30 weeks ago
30 weeks ago Link To Comment
Thanks so much for your support, Sharon! Sounds like we see things similarly. Please drop me a line sometime with more of your book recommendations DaveSwindlePJM @ gmail dot com
30 weeks ago
30 weeks ago Link To Comment
Ann Coulter! Number 1! Get outta here. For real? Not Sowell for Number 1? I am 100% sure Coulter will shoot me first and ask questions later. That's because I know 'what I appear to be' to someone like Coulter. Sowell is the kind of person who will ask questions first. If he chooses to shoot me after, so be it. Nah, Mr Swindle. Sowell is number one for me - his range of topics outweigh Coulter's many times over. His books on economics and race should be gospel to generations who are interested in living in civilized societies. Queens need not be female. :)
30 weeks ago
30 weeks ago Link To Comment
Keep in mind too that this is specifically a list of columnists and that also factored into my rankings is how they perform as column writers. Yes, Sowell has 30 years more of life experience on Coulter and his books are foundational for Conservatism 3.0. But as far as writing mind-blowing columns Coulter is stronger.

And don't be so sure about how Coulter would react to you. She talks and writes tough but when she's not wearing the armor and waving the sword she's a very kind, compassionate, Christian woman.
30 weeks ago
30 weeks ago Link To Comment
Douthat is the most expendable on the list although he is a very good communicator.
30 weeks ago
30 weeks ago Link To Comment
Kevin D. Williamson = must read.
30 weeks ago
30 weeks ago Link To Comment
I'm planning on him being on the next installment of the list. I need to read his books and his columns more regularly to wrap my head around what he does best and what others should draw from him.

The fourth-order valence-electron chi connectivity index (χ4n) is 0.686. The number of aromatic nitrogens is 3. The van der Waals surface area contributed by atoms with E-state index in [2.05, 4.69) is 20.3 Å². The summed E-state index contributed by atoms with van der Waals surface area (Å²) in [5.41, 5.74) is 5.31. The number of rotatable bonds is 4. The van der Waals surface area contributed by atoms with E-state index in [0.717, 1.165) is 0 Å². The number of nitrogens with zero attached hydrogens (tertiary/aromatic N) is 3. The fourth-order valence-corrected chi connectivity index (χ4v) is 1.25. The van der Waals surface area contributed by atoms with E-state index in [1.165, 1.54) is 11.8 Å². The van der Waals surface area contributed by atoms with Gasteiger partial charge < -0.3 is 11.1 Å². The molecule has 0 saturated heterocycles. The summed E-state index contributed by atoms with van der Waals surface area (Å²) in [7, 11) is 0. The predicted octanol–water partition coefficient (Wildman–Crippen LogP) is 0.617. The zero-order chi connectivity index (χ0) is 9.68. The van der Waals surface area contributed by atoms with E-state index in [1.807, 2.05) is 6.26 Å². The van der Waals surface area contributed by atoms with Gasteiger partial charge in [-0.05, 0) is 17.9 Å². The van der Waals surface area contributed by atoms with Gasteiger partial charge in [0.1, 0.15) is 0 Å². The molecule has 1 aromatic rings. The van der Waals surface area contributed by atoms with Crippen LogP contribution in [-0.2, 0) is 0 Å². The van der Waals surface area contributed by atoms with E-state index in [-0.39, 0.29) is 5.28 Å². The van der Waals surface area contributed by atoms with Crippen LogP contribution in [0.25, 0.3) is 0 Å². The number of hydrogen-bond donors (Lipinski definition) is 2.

30 weeks ago
30 weeks ago Link To Comment
Great list Dave. I am no expert but make a point of reading Ann Coulter, Mark Steyn, Thomas Sowell, Charles Krauthammer, Michael Totten, Walter Williams and Michelle Malkin. Peggy Noonan, Michael Ledeen and Victor Davis Hanson occasionally write brilliant columns. I will enjoy expanding my horizons by perusing from your list of columnists. Cheers!
30 weeks ago
30 weeks ago Link To Comment
Goldberg and Lowry are fair weather conservatives, ready to throw in the towel at the slightest hint of confrontation. In fact, your intro paragraph to Lowry is bizarre. Your choice of Ann Coulter and Steyn is at odds with your professed admiration of reasonable and what, non confrontational conservatives?

As for the Bircher document you included...substitute progressive, or Islamic, for communist, and there may be more prescience in this document than conspiracy. We are living under the rule...not governance...of a radical who has pledged to fundamentally transform the United States. A common theme many of these pundits? They complain a lot about what Obama is doing, but not about what the GOP is not doing.
30 weeks ago
30 weeks ago Link To Comment
"Your choice of Ann Coulter and Steyn is at odds with your professed admiration of reasonable and what, non confrontational conservatives?"
I don't think it's an either/or choice. I think multiple approaches are necessary because there are so many different kinds of people out there.
30 weeks ago
30 weeks ago Link To Comment